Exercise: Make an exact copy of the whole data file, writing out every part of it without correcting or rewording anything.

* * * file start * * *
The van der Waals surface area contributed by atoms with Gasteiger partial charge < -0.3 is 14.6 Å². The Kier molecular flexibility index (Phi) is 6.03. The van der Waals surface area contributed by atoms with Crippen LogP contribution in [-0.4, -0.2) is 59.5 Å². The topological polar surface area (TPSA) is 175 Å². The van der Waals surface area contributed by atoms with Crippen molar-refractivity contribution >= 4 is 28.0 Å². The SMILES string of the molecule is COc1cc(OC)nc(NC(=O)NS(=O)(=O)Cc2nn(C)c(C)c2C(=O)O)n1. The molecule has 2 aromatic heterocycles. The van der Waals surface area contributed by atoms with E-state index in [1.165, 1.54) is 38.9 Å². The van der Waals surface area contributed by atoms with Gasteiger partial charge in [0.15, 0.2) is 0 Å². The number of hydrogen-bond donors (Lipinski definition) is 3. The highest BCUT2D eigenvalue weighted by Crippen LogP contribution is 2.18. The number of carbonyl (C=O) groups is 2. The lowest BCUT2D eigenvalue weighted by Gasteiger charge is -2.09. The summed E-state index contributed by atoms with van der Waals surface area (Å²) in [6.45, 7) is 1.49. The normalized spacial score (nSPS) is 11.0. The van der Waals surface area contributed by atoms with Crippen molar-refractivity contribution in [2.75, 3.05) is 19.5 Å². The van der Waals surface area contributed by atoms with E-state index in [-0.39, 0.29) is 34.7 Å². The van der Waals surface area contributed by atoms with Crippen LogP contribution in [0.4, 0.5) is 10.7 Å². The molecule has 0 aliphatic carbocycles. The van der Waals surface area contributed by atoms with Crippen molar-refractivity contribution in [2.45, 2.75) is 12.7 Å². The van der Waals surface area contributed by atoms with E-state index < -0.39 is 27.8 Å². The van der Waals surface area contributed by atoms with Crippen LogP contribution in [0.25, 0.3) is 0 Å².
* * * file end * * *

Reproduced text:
The van der Waals surface area contributed by atoms with Gasteiger partial charge < -0.3 is 14.6 Å². The Kier molecular flexibility index (Phi) is 6.03. The van der Waals surface area contributed by atoms with Crippen LogP contribution in [-0.4, -0.2) is 59.5 Å². The topological polar surface area (TPSA) is 175 Å². The van der Waals surface area contributed by atoms with Crippen molar-refractivity contribution >= 4 is 28.0 Å². The SMILES string of the molecule is COc1cc(OC)nc(NC(=O)NS(=O)(=O)Cc2nn(C)c(C)c2C(=O)O)n1. The molecule has 2 aromatic heterocycles. The van der Waals surface area contributed by atoms with E-state index in [1.165, 1.54) is 38.9 Å². The van der Waals surface area contributed by atoms with Gasteiger partial charge in [0.15, 0.2) is 0 Å². The number of hydrogen-bond donors (Lipinski definition) is 3. The highest BCUT2D eigenvalue weighted by Crippen LogP contribution is 2.18. The number of carbonyl (C=O) groups is 2. The lowest BCUT2D eigenvalue weighted by Gasteiger charge is -2.09. The summed E-state index contributed by atoms with van der Waals surface area (Å²) in [6.45, 7) is 1.49. The normalized spacial score (nSPS) is 11.0. The van der Waals surface area contributed by atoms with Crippen molar-refractivity contribution in [2.75, 3.05) is 19.5 Å². The van der Waals surface area contributed by atoms with E-state index in [-0.39, 0.29) is 34.7 Å². The van der Waals surface area contributed by atoms with Crippen LogP contribution in [0.4, 0.5) is 10.7 Å². The molecule has 0 aliphatic carbocycles. The van der Waals surface area contributed by atoms with Crippen molar-refractivity contribution in [2.45, 2.75) is 12.7 Å². The van der Waals surface area contributed by atoms with E-state index < -0.39 is 27.8 Å². The van der Waals surface area contributed by atoms with Crippen LogP contribution in [0.25, 0.3) is 0 Å².